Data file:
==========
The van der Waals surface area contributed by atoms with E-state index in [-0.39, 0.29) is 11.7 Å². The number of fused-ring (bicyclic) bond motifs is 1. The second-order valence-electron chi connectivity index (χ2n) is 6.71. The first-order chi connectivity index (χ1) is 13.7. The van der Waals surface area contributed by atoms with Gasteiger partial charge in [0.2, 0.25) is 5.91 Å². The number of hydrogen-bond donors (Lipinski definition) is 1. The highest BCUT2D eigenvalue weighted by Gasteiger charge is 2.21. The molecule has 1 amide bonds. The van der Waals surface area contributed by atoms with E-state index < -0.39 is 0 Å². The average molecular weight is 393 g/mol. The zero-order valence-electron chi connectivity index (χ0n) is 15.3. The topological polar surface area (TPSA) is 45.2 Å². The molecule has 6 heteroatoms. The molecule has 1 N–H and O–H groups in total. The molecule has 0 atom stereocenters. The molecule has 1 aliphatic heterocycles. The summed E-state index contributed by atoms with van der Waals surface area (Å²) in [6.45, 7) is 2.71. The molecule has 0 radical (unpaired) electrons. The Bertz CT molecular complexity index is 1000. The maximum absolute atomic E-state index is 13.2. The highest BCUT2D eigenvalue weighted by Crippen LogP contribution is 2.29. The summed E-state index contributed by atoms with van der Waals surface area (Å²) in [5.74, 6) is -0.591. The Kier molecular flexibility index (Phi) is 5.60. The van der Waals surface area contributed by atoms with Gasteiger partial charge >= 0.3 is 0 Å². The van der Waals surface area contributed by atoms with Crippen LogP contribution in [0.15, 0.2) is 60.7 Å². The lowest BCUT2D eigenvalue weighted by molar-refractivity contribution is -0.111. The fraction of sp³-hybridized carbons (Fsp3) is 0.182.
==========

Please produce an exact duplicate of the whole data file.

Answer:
The van der Waals surface area contributed by atoms with E-state index in [-0.39, 0.29) is 11.7 Å². The number of fused-ring (bicyclic) bond motifs is 1. The second-order valence-electron chi connectivity index (χ2n) is 6.71. The first-order chi connectivity index (χ1) is 13.7. The van der Waals surface area contributed by atoms with Gasteiger partial charge in [0.2, 0.25) is 5.91 Å². The number of hydrogen-bond donors (Lipinski definition) is 1. The highest BCUT2D eigenvalue weighted by Gasteiger charge is 2.21. The molecule has 1 amide bonds. The van der Waals surface area contributed by atoms with E-state index < -0.39 is 0 Å². The average molecular weight is 393 g/mol. The zero-order valence-electron chi connectivity index (χ0n) is 15.3. The topological polar surface area (TPSA) is 45.2 Å². The molecule has 6 heteroatoms. The molecule has 1 N–H and O–H groups in total. The molecule has 0 atom stereocenters. The molecule has 1 aliphatic heterocycles. The summed E-state index contributed by atoms with van der Waals surface area (Å²) in [6.45, 7) is 2.71. The molecule has 0 radical (unpaired) electrons. The Bertz CT molecular complexity index is 1000. The maximum absolute atomic E-state index is 13.2. The highest BCUT2D eigenvalue weighted by Crippen LogP contribution is 2.29. The summed E-state index contributed by atoms with van der Waals surface area (Å²) in [5.74, 6) is -0.591. The Kier molecular flexibility index (Phi) is 5.60. The van der Waals surface area contributed by atoms with Gasteiger partial charge >= 0.3 is 0 Å². The van der Waals surface area contributed by atoms with Crippen LogP contribution in [0.15, 0.2) is 60.7 Å². The lowest BCUT2D eigenvalue weighted by molar-refractivity contribution is -0.111. The fraction of sp³-hybridized carbons (Fsp3) is 0.182.